What Is a Prenup?
The prenuptial agreement ("prenup") is a written contract between two people before they are married. In a prenuptial agreement, each party lists all the property they own (as well as any debts) and specifies what they can do with their property after the marriage.
Some states call a prenuptial agreement an "antenuptial agreement," while others call it a "premarital agreement." A contract made during marriage is called a "postnuptial" agreement. A prenuptial agreement is also called an "antenuptial agreement."
Some people want a prenuptial agreement for the following reasons:
- Transfer separate property to children from previous marriages. In order to provide for their children when they die, a couple with children from prior marriages may use a prenuptial agreement to define what will happen to their property when they die. Without a prenuptial agreement, a surviving spouse may be entitled to claim a large portion of the other spouse's property, leaving a smaller inheritance for the children.
- Make sure financial responsibilities are clear. Families with or without children, whether wealthy or not, may simply wish to clarify their financial rights and responsibilities during marriage.
- This will minimize arguments in the event of a divorce. If they ever divorce, they may want to avoid potential arguments by specifying in advance how their property will be divided, and whether either spouse will receive alimony. Nevertheless, some states won't allow a spouse to give up alimony, and in most others, a waiver of alimony will be scrutinized closely, and won't be enforced if the spouse isn't represented by a lawyer.)
- Protect yourself from debt. In addition to protecting spouses from debts, prenuptial agreements can address a variety of other issues.
Weighing Your Options
The decision to get a prenuptial agreement put in place prior to a marriage can be an intimidating one. While it may seem as if those who get a prenup are giving up on their marriage before it even begins, having an agreement in place can actually provide several benefits. Here are several pros and cons to having a prenuptial agreement in place.
Pro: Protect What’s Important
A prenuptial agreement is designed to protect the assets that matter most to you. Many couples that go into marriage with a high number of assets or a large net worth often have prenups put in place because they can better control who would receive what asset in the event of a divorce. A prenuptial agreement offers greater protection for assets that you would like to maintain should the relationship end.
Pro: Protections for Children
One of the benefits of a prenuptial agreement is that children are often protected because of the document. In the event of a spouse’s untimely death, a prenuptial agreement allows for children to be the beneficiaries of certain assets. Such a provision can also benefit children from a previous marriage.
Pro: Better for Businesses
For those who might own a business, a prenuptial agreement is a great option to better protect those interests. Business assets can be included in prenuptial agreements, so should the marriage come to an end, you can breathe easier about the future of your business.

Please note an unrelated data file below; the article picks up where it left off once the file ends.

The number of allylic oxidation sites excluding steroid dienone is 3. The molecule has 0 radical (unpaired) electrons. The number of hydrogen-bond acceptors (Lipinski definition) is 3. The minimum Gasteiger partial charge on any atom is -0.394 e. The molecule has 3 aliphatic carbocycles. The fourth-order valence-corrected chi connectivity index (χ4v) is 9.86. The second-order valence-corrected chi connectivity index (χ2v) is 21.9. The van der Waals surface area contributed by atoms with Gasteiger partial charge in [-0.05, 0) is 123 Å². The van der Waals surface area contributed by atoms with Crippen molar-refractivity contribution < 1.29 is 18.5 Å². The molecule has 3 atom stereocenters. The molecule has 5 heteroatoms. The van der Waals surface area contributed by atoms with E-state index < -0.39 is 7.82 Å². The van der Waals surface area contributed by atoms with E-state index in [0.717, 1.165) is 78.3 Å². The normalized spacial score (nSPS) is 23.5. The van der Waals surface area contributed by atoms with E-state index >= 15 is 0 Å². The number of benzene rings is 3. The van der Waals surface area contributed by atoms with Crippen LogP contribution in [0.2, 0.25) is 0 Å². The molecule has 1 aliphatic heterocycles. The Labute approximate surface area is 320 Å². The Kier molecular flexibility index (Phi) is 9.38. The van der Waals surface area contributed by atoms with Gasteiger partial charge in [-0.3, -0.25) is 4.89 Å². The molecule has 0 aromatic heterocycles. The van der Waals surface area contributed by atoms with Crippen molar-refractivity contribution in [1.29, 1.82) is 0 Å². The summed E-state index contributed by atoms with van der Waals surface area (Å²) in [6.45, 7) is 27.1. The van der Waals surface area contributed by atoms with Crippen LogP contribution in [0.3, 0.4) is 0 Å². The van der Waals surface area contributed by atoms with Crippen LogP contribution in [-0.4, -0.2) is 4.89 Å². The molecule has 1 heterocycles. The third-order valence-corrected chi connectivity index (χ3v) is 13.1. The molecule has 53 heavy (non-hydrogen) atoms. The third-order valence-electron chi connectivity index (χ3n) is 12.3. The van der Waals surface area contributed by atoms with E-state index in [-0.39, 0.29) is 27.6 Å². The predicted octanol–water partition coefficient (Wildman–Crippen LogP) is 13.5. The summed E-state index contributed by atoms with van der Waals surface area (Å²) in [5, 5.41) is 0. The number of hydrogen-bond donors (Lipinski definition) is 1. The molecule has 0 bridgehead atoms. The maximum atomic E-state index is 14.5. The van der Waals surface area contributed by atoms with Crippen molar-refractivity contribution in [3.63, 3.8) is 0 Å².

Pro: Prevent Debt From Transferring
Debt that is acquired during a marriage is often divided in a divorce, while debts that were acquired prior to a marriage are not up for distribution. Having a prenuptial agreement in place can protect you or your spouse from certain debts that accrue throughout the relationship.
For example, you may have an agreement that student debt accrued due to one spouse going back to school is their responsibility should you divorce. A prenuptial agreement solidifies that agreement and prevents you from sharing some of that debt with the other spouse.
Con: Wondering if the Marriage Will Last
One of the drawbacks to a prenuptial agreement is the air of uncertainty that forms around the marriage. One of the schools of thought, as it relates to prenups, is that having one in place means someone isn’t certain that the relationship will last as long as the vows claim. For some, having this type of agreement made prior to the marriage could cause someone to wonder whether or not a member of the relationship is in it for the long haul.
Con: Ruins the Romance
Getting an agreement that dictates how assets will be divided in the event that a marriage dissolves is hardly anyone’s idea of romance. This sentiment is shared by many; several people believe that a prenuptial agreement can damage the romantic side of a relationship.
Con: Creates a Sense of Distrust
Creating a prenuptial agreement is not an easy task. Discussions about finances and assets must take place, and those discussions can be filled with tension and hurt feelings. You and your spouse might not agree on how certain assets should be divided in the event of a divorce, and these disagreements can lead to feelings of mistrust.
For some, a prenuptial agreement could also cause feelings of distrust as it relates to the assets. One may wonder why the other spouse would go to such lengths to protect an asset.
These feelings have the potential to derail the marriage sooner than expected.
Ask an Attorney If a Prenuptial Agreement is Right For You
Determining whether or not a prenuptial agreement is right for you can be challenging and somewhat overwhelming. It is important to consider speaking to an attorney who understands how prenuptial agreements work and who can guide you through making the decision that is best for you and your unique situation.